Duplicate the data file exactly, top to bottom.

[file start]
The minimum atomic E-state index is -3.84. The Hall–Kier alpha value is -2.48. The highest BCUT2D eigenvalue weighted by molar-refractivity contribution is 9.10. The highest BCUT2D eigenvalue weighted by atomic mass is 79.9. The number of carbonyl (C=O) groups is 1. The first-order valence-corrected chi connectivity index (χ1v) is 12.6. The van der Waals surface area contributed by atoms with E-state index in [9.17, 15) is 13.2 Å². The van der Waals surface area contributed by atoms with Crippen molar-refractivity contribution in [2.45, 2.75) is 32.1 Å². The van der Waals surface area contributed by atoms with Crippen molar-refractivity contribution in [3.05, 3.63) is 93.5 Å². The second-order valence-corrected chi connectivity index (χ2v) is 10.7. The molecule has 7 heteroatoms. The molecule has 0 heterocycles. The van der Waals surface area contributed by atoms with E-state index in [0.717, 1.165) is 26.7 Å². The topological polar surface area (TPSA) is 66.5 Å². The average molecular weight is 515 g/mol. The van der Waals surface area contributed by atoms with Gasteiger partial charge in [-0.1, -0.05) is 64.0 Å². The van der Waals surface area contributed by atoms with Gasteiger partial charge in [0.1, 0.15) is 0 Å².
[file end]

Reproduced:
The minimum atomic E-state index is -3.84. The Hall–Kier alpha value is -2.48. The highest BCUT2D eigenvalue weighted by molar-refractivity contribution is 9.10. The highest BCUT2D eigenvalue weighted by atomic mass is 79.9. The number of carbonyl (C=O) groups is 1. The first-order valence-corrected chi connectivity index (χ1v) is 12.6. The van der Waals surface area contributed by atoms with E-state index in [9.17, 15) is 13.2 Å². The van der Waals surface area contributed by atoms with Crippen molar-refractivity contribution in [2.45, 2.75) is 32.1 Å². The van der Waals surface area contributed by atoms with Crippen molar-refractivity contribution in [3.05, 3.63) is 93.5 Å². The second-order valence-corrected chi connectivity index (χ2v) is 10.7. The molecule has 7 heteroatoms. The molecule has 0 heterocycles. The van der Waals surface area contributed by atoms with E-state index in [0.717, 1.165) is 26.7 Å². The topological polar surface area (TPSA) is 66.5 Å². The average molecular weight is 515 g/mol. The van der Waals surface area contributed by atoms with Gasteiger partial charge in [-0.1, -0.05) is 64.0 Å². The van der Waals surface area contributed by atoms with Gasteiger partial charge in [0.1, 0.15) is 0 Å².